Flows Induced by the Impingement of a Two-Dimensional Thermal on a Density Interface

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  • 1 Department of Mechanical and Aerospace Engineering, Arizona State University, Tempe, Arizona
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Abstract

Laboratory experiments were carried out to investigate the fluid motions resulting from the impingement of a descending thermal on a sharp density interface with the hope of gaining insight into lead-induced convection in polar oceans. Before the impingement, the thermal behaves as in an unstratified fluid and descends as a vortex pair. The evolution after the impingement, however, showed a strong dependence on the Richardson number of the density interface RiRi = lDΔb/wD2, where lD and wD, are the length and velocity scales of the thermal just prior to the impingement and Δb is the buoyancy jump at the interface. When Ri > 10, upon impingement, the thermal splits into two separate vortices without deforming the density interface significantly. Subsequently, a sharp-nosed front propagating on the density interface emerges from each vortex as a consequence of the gravitational collapse. When Ri < 5, the thermal penetrates deep into the density interface and bounces back owing to the baroclinic force. During this rebound, the thermal loses the characteristics of a vortex pair and collapses along the density interface in the form of an intrusive gravity current. The measurements included the depth of penetration of the thermal into the density interface, the propagation velocity of the gravity current, the velocity of the secondary flow induced in the upper layer, and the properties of interfacial waves generated at the density interface.

Abstract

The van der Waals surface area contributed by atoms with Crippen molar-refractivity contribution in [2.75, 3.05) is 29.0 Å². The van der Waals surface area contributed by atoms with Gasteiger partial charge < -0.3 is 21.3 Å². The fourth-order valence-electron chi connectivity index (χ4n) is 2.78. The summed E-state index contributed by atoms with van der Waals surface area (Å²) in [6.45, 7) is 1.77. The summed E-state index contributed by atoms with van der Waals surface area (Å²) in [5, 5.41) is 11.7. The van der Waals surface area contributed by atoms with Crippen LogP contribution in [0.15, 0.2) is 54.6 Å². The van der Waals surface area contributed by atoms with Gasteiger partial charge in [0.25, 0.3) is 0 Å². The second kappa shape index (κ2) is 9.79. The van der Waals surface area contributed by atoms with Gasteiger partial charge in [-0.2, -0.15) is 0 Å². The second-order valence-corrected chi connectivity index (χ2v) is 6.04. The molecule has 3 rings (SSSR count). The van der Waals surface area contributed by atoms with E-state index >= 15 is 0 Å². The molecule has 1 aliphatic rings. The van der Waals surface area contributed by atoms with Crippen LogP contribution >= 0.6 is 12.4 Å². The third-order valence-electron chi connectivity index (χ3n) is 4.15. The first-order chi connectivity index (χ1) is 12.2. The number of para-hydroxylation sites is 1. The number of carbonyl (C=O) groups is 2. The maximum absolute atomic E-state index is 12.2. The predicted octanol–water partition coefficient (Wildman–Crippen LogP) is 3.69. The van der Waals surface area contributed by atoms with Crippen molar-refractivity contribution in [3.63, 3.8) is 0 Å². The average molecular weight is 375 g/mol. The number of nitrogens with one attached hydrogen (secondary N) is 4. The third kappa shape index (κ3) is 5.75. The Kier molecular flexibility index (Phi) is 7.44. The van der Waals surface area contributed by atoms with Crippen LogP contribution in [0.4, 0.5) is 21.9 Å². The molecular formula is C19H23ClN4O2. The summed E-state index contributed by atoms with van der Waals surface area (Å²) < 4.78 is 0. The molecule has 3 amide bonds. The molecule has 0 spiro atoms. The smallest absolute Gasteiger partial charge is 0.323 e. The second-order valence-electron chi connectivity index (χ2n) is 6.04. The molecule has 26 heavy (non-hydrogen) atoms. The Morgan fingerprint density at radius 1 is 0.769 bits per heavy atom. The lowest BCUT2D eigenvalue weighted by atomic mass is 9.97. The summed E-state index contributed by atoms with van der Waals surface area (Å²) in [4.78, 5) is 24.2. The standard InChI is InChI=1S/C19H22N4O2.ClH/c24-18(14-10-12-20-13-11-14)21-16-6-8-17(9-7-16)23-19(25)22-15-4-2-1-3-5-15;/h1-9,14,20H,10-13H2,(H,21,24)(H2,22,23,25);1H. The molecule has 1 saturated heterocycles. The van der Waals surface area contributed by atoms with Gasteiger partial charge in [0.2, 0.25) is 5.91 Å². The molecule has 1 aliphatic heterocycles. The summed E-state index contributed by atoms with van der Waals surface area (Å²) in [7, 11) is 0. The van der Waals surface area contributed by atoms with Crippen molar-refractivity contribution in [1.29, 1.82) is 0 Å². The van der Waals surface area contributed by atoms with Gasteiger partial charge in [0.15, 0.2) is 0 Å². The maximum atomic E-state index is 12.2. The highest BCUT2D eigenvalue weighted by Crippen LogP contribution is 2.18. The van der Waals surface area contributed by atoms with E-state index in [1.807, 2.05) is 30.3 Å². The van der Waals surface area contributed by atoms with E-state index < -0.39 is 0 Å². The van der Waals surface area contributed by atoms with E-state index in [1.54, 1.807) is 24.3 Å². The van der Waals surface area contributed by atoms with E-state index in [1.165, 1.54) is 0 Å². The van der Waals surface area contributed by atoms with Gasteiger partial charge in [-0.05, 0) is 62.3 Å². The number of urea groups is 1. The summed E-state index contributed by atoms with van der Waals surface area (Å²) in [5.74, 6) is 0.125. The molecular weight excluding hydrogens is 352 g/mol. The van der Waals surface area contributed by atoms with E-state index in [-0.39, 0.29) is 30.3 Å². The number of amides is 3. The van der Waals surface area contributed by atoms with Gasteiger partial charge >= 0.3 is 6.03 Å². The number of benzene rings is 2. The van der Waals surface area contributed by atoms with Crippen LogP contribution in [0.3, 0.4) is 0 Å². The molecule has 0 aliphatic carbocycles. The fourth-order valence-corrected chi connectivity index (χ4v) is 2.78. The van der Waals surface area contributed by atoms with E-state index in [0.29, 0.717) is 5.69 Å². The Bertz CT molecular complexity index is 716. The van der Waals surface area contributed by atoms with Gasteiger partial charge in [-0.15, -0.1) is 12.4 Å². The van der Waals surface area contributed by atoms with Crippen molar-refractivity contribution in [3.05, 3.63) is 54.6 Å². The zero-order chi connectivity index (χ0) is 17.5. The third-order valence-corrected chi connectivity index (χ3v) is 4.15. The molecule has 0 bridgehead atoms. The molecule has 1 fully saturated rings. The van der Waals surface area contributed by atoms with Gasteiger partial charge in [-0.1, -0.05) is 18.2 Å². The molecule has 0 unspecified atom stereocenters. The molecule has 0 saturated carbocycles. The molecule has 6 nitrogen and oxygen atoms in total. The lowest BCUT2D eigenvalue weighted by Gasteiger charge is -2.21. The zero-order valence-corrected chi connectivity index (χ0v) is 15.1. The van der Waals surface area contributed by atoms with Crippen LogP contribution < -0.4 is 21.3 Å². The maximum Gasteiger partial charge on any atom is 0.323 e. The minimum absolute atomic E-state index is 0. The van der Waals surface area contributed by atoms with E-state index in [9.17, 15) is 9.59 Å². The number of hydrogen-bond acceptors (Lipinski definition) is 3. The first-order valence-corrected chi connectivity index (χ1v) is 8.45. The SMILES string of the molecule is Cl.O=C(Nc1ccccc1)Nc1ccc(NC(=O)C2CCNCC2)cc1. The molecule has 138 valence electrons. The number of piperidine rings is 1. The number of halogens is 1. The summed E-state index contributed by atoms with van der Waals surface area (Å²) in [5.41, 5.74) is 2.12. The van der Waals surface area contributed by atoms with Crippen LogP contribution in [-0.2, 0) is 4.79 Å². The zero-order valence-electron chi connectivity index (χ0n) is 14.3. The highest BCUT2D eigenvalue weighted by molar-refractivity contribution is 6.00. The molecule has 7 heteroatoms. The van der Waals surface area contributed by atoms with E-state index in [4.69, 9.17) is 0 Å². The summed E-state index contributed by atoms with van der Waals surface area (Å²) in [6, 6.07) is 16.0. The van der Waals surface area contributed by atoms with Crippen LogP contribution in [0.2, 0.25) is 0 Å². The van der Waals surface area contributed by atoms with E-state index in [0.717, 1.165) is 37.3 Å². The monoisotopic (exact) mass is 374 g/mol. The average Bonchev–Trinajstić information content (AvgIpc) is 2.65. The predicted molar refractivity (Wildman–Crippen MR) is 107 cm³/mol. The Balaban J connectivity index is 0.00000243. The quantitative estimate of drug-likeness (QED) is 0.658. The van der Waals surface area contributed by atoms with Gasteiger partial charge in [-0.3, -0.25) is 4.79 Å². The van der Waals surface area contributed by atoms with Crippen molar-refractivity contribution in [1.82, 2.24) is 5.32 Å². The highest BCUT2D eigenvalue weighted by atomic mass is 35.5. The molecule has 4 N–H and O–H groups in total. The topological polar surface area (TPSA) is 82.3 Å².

Laboratory experiments were carried out to investigate the fluid motions resulting from the impingement of a descending thermal on a sharp density interface with the hope of gaining insight into lead-induced convection in polar oceans. Before the impingement, the thermal behaves as in an unstratified fluid and descends as a vortex pair. The evolution after the impingement, however, showed a strong dependence on the Richardson number of the density interface RiRi = lDΔb/wD2, where lD and wD, are the length and velocity scales of the thermal just prior to the impingement and Δb is the buoyancy jump at the interface. When Ri > 10, upon impingement, the thermal splits into two separate vortices without deforming the density interface significantly. Subsequently, a sharp-nosed front propagating on the density interface emerges from each vortex as a consequence of the gravitational collapse. When Ri < 5, the thermal penetrates deep into the density interface and bounces back owing to the baroclinic force. During this rebound, the thermal loses the characteristics of a vortex pair and collapses along the density interface in the form of an intrusive gravity current. The measurements included the depth of penetration of the thermal into the density interface, the propagation velocity of the gravity current, the velocity of the secondary flow induced in the upper layer, and the properties of interfacial waves generated at the density interface.

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